Monday, June 2, 2014

Jun 2 – To Page, Arizona

This morning we did the short drive over to Page in Arizona.



Page is the place everyone comes to, to rent houseboats on Lake Powell. The lake was created by the Glen Canyon Dam. As we drove to our campground there were all kinds of storage lots just full of the houseboats. I have to get a better picture.


Our campground is OK, just another gravel lot but because of the heat we have the windows all covered up in insulation so we can’t see out anyway.



The site is not very level.


When I was planning the trip I had though we would stay on a scenic campground on the shores of Lake Powell called Lone Rock Beach but there are no hookups. With this heat we need our air conditioning so we came here.

Once we were setup and had lunch we headed to the Glen Canyon National Recreation Area visitor’s center at the dam.


We signed up for a tour of the dam but we had to wait an hour to get a spot so I wandered around to take some pictures.

Before the dam was built this area was literally the middle of nowhere. To get from one side of the canyon to the other was a 200 mile drive so the first they did was build this bridge.


There is a walkway so that you can go out on it.



Every once in a while there were slots cut in the fence so that you could take pictures.

Towards the dam.


And down river away from the dam.


Across to the other side.


To get down there, they must drive through a 2 mile tunnel that climbs up and exits in Page.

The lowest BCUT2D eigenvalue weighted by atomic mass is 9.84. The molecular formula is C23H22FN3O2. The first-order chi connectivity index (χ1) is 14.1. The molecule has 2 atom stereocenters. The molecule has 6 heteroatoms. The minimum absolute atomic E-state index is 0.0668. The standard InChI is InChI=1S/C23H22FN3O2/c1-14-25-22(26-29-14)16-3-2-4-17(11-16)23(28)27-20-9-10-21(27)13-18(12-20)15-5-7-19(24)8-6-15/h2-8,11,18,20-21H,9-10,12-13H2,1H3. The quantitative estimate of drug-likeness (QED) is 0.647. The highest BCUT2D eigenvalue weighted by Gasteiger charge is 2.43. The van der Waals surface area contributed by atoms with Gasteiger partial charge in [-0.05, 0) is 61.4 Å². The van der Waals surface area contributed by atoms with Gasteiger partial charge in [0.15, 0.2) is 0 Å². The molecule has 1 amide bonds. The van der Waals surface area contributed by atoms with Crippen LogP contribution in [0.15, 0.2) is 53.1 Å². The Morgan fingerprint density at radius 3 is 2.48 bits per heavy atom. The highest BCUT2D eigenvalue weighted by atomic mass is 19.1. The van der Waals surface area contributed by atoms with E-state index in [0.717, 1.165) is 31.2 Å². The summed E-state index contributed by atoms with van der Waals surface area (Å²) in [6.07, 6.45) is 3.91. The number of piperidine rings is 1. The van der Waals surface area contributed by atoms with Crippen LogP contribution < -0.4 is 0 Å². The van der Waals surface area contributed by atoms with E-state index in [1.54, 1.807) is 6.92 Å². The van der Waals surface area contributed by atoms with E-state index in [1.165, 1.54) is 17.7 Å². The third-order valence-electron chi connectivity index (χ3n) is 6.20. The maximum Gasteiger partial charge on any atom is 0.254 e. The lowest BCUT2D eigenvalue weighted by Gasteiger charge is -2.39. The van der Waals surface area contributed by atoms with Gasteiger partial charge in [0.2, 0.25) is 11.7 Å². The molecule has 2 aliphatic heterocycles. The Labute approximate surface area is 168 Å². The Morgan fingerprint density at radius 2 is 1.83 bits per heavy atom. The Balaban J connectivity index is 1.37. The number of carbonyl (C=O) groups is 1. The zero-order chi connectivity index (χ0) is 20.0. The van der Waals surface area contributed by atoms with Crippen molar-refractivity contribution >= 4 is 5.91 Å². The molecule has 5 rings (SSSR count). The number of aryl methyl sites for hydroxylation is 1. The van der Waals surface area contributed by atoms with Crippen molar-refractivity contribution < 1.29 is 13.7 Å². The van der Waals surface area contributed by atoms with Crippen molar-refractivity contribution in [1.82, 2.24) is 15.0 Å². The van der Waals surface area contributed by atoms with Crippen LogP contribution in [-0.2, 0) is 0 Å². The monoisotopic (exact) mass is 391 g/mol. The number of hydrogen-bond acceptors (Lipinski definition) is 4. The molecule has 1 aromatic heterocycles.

There is a rafting company that starts their trips just past the bridge. They have to use the same tunnel to get down.


Before the tour we had to go through a metal detector and could only take a camera and our wallets. They told us we could take pictures of anything but the security guards. I am not sure why that mattered. During the tour there was always a guard in sight watching us.

Once the tour started we first took an elevator down and walked across the top of the dam.


One of the giant cement buckets used to build the dam.


They are currently replacing all the turbines at a cost of $10 million a piece. This is an old one.




A somewhat distorted vertical panorama.


The water level is low but not as bad as it has been. The guide said that there was a lot of snow this winter and the lake is currently rising by about 1 foot every day.



We then took another elevator to the bottom.

The green area is grass. They originally just covered the penstocks with sand as they went from the dam to the powerhouse. They then found that they got powerful swirling winds here so they had to plant the grass to keep the dust down.




The bridge over the powerhouse.


And then in to see the generators. The third one in is having its turbine replaced currently.



We then had to retrace our steps back up to the visitor’s center, where we watched a movie about the dam’s construction.

On the way home Jennie found the cure for her Walmart withdrawal symptoms. The last one we had been near was on our way to Moab and Arches National Park.

The highs are going to be in the high 30s all week so we will have to try and do our exploring in the mornings.

1 comment:

  1. Lake Powell! We camped near Lake Powell in mid-July. Man it was hot and toasty at night. We said the next time we come back here in the summer it will be in an RV with a/c!! :-)